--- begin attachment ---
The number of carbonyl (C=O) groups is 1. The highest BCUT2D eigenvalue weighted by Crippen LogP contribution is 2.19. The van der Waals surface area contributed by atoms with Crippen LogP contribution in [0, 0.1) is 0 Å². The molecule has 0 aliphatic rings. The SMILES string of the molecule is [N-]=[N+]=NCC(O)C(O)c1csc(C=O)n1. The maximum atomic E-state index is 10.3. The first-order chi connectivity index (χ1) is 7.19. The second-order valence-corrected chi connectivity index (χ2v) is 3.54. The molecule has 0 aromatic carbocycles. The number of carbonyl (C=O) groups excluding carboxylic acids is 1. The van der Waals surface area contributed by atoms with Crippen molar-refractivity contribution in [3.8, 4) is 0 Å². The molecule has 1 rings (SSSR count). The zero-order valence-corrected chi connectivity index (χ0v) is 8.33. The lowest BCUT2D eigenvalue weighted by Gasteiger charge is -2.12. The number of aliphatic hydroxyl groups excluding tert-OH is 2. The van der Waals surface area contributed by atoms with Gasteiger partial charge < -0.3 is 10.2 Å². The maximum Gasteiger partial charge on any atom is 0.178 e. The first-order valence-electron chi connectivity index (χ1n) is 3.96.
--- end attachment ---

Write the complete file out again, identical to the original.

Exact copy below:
The number of carbonyl (C=O) groups is 1. The highest BCUT2D eigenvalue weighted by Crippen LogP contribution is 2.19. The van der Waals surface area contributed by atoms with Crippen LogP contribution in [0, 0.1) is 0 Å². The molecule has 0 aliphatic rings. The SMILES string of the molecule is [N-]=[N+]=NCC(O)C(O)c1csc(C=O)n1. The maximum atomic E-state index is 10.3. The first-order chi connectivity index (χ1) is 7.19. The second-order valence-corrected chi connectivity index (χ2v) is 3.54. The molecule has 0 aromatic carbocycles. The number of carbonyl (C=O) groups excluding carboxylic acids is 1. The van der Waals surface area contributed by atoms with Crippen molar-refractivity contribution in [3.8, 4) is 0 Å². The molecule has 1 rings (SSSR count). The zero-order valence-corrected chi connectivity index (χ0v) is 8.33. The lowest BCUT2D eigenvalue weighted by Gasteiger charge is -2.12. The number of aliphatic hydroxyl groups excluding tert-OH is 2. The van der Waals surface area contributed by atoms with Gasteiger partial charge < -0.3 is 10.2 Å². The maximum Gasteiger partial charge on any atom is 0.178 e. The first-order valence-electron chi connectivity index (χ1n) is 3.96.